Michael first tabulates -femV1-, to get an estimate of the number of women and
men in the population of interest:

// [T1] femV1 only
. svy: tab femV1, count format(%10.0f) obs
(running tabulate on estimation sample)

Number of strata   =         1                  Number of obs      =       200
Number of PSUs     =       200                  Population size    =      4000
N. of poststrata   =         2                  Design df          =       199

----------------------------------
femV1 |      count         obs
----------+-----------------------
0-No |       1626          90
1-Yes |       2374         110
```
| Total | 4000 200
```----------------------------------
Key:  count     =  counts
obs       =  number of observations

Here is essentially how these values are computed:

. tab femV1 pw0

|          pw0
femV1 |   9.90099   30.30303 |     Total
-----------+----------------------+----------
```
0-No | 54 36 | 90 1-Yes | 47 63 | 110 -----------+----------------------+---------- Total | 101 99 | 200
```
. di 54*9.9 + 36*30.3
1625.4

. di 47*9.9 + 63*30.3
2374.2

Then Michael computes a tabulation of -everV2-, and notes that the numbers do
not make any sense:

// [T2] ever2 only
. svy: tab everV2, count format(%10.0f) obs
(running tabulate on estimation sample)

Number of strata   =         1                  Number of obs      =        94
Number of PSUs     =        94                  Population size    =      4000
N. of poststrata   =         2                  Design df          =        93

----------------------------------
everV2 |      count         obs
----------+-----------------------
0-No |       1821          44
1-Yes |       2179          50
```
| Total | 4000 94
```----------------------------------
Key:  count     =  counts
obs       =  number of observations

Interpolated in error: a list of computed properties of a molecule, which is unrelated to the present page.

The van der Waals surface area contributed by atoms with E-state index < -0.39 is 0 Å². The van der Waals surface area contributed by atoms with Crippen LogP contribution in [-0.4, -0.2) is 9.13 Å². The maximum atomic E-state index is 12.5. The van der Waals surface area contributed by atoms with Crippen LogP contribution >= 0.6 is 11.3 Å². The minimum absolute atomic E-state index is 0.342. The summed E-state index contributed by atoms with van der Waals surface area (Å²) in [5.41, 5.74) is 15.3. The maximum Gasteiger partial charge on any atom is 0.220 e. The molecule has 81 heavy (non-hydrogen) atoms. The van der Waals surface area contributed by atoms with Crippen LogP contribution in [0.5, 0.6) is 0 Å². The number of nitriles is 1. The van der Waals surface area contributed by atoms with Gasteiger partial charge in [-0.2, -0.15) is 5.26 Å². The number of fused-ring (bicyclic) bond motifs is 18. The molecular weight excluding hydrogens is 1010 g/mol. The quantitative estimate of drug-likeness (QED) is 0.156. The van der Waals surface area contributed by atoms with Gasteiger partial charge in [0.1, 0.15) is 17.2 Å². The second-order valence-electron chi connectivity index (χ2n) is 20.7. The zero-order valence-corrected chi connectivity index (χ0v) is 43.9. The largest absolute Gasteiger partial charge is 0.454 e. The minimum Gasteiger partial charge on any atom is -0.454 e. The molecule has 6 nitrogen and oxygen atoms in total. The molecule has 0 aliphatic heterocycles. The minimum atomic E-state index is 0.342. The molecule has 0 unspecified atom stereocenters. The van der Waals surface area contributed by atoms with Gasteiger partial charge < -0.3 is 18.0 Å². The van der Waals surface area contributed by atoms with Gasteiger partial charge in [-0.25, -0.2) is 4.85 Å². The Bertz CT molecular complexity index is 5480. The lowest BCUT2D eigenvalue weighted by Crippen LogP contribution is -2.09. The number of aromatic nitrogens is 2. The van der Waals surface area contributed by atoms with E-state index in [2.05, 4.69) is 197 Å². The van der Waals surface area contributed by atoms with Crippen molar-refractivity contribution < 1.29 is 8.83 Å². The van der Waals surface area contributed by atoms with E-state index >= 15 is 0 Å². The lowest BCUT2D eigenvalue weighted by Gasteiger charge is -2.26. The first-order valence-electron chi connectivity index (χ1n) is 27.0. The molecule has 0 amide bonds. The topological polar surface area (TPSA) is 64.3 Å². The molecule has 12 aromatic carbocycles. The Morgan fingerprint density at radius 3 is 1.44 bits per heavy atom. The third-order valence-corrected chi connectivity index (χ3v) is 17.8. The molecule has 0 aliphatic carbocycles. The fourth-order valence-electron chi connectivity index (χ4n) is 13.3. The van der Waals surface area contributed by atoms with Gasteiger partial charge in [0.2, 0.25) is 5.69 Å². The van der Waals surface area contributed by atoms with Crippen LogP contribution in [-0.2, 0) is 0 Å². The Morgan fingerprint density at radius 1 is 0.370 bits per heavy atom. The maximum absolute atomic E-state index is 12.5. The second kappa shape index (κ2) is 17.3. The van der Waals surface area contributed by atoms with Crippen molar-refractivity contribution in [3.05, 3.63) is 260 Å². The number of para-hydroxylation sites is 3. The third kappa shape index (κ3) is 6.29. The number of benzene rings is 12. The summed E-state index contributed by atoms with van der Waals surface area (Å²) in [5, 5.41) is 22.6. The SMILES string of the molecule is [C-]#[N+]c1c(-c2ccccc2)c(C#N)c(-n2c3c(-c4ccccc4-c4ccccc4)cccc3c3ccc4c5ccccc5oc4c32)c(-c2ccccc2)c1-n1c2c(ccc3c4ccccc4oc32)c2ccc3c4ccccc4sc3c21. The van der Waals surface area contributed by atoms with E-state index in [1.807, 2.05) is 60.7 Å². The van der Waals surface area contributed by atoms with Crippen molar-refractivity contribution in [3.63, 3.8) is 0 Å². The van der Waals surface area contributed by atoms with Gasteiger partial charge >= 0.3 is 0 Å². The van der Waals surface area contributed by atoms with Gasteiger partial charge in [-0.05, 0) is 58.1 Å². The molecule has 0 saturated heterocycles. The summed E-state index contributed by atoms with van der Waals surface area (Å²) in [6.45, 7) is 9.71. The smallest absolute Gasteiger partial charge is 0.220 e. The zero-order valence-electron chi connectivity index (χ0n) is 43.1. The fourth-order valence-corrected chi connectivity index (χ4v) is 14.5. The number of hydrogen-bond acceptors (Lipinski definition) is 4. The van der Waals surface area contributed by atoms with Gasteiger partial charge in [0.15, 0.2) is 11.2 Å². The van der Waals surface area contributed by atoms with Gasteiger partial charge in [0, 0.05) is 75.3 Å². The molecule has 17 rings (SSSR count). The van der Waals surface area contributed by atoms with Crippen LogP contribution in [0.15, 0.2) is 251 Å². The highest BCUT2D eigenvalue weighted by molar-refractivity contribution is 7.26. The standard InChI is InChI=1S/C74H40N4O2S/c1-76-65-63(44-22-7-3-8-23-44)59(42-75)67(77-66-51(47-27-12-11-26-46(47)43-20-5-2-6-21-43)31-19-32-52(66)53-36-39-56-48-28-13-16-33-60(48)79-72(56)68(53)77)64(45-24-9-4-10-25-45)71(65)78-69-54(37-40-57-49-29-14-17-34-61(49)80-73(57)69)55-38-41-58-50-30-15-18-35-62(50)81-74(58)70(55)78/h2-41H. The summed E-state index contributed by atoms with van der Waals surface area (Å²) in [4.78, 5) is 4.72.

Note that the number of observations went from 200 to 94; this is due to the
missing values in -everV2-, 90 missing values for men and 16 more for the
additional random missing values.  Since the estimation sample changed, we need to generate a new set of adjusted sampling weights.

. tab native if !missing(everV2)

native |      Freq.     Percent        Cum.
------------+-----------------------------------
0-No |         36       38.30       38.30
1-Yes |         58       61.70      100.00
------------+-----------------------------------
Total |         94      100.00

Thus we expect the adjusted sampling weights to be

27.7 == 1000/36		for non-native individuals
51.7 == 3000/58		for     native individuals

I generated a variable called -pw1- to contain the values.

. gen pw1 = cond(native, 3000/58, 1000/36)

So the above counts come from the following calculation:

. tab everV2 pw1

|          pw1
everV2 |  27.77778   51.72414 |     Total
-----------+----------------------+----------
```
0-No | 19 25 | 44 1-Yes | 17 33 | 50 -----------+----------------------+---------- Total | 36 58 | 94
```
. di 19*27.8 + 25*51.7
1820.7

. di 17*27.8 + 33*51.7
2178.7

Michael definitely has a point that these number make no sense; however, the
proper analysis of -everV2- (and -everV1- for that matter) is a subpopulation
analysis of women. This is Michael's third tabulation:

// [T3] with subpop
. svy, subpop(femV1): tab everV2, count format(%10.0f) obs
(running tabulate on estimation sample)

Number of strata   =         1                  Number of obs      =       184